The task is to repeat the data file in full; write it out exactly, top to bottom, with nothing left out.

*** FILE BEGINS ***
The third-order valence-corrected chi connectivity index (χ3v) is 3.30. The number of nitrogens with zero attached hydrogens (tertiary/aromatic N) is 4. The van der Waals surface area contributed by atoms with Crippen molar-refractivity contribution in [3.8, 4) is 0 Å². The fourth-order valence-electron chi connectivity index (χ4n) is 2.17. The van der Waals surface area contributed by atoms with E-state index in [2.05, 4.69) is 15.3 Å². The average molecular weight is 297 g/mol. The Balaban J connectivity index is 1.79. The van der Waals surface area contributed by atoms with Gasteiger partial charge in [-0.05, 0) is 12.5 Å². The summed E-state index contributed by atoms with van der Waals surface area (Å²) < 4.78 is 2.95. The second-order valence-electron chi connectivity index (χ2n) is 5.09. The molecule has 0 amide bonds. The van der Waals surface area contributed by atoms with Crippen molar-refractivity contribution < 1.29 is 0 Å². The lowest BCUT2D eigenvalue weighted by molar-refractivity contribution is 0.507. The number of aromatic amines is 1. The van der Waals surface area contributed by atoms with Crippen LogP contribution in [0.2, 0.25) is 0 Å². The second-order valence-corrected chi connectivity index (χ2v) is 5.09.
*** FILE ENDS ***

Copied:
The third-order valence-corrected chi connectivity index (χ3v) is 3.30. The number of nitrogens with zero attached hydrogens (tertiary/aromatic N) is 4. The van der Waals surface area contributed by atoms with Crippen molar-refractivity contribution in [3.8, 4) is 0 Å². The fourth-order valence-electron chi connectivity index (χ4n) is 2.17. The van der Waals surface area contributed by atoms with E-state index in [2.05, 4.69) is 15.3 Å². The average molecular weight is 297 g/mol. The Balaban J connectivity index is 1.79. The van der Waals surface area contributed by atoms with Gasteiger partial charge in [-0.05, 0) is 12.5 Å². The summed E-state index contributed by atoms with van der Waals surface area (Å²) < 4.78 is 2.95. The second-order valence-electron chi connectivity index (χ2n) is 5.09. The molecule has 0 amide bonds. The van der Waals surface area contributed by atoms with Crippen molar-refractivity contribution < 1.29 is 0 Å². The lowest BCUT2D eigenvalue weighted by molar-refractivity contribution is 0.507. The number of aromatic amines is 1. The van der Waals surface area contributed by atoms with Crippen LogP contribution in [0.2, 0.25) is 0 Å². The second-order valence-corrected chi connectivity index (χ2v) is 5.09.